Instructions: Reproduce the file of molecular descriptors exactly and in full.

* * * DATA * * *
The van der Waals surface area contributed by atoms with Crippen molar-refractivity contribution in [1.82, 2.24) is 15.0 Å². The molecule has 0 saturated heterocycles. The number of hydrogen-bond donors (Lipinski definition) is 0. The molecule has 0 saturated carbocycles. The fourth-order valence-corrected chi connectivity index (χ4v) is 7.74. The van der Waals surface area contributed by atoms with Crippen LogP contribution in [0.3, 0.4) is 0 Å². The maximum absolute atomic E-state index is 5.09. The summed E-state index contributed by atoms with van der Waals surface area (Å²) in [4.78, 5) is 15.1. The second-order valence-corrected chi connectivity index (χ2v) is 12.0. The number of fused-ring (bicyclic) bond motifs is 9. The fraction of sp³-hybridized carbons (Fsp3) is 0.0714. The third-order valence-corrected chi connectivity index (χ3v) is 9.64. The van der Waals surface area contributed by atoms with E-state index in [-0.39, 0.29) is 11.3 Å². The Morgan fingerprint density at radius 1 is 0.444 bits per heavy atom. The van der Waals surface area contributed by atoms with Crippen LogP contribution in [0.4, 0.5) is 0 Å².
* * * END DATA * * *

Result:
The van der Waals surface area contributed by atoms with Crippen molar-refractivity contribution in [1.82, 2.24) is 15.0 Å². The molecule has 0 saturated heterocycles. The number of hydrogen-bond donors (Lipinski definition) is 0. The molecule has 0 saturated carbocycles. The fourth-order valence-corrected chi connectivity index (χ4v) is 7.74. The van der Waals surface area contributed by atoms with Crippen LogP contribution in [0.3, 0.4) is 0 Å². The maximum absolute atomic E-state index is 5.09. The summed E-state index contributed by atoms with van der Waals surface area (Å²) in [4.78, 5) is 15.1. The second-order valence-corrected chi connectivity index (χ2v) is 12.0. The number of fused-ring (bicyclic) bond motifs is 9. The fraction of sp³-hybridized carbons (Fsp3) is 0.0714. The third-order valence-corrected chi connectivity index (χ3v) is 9.64. The van der Waals surface area contributed by atoms with E-state index in [-0.39, 0.29) is 11.3 Å². The Morgan fingerprint density at radius 1 is 0.444 bits per heavy atom. The van der Waals surface area contributed by atoms with Crippen LogP contribution in [0.4, 0.5) is 0 Å².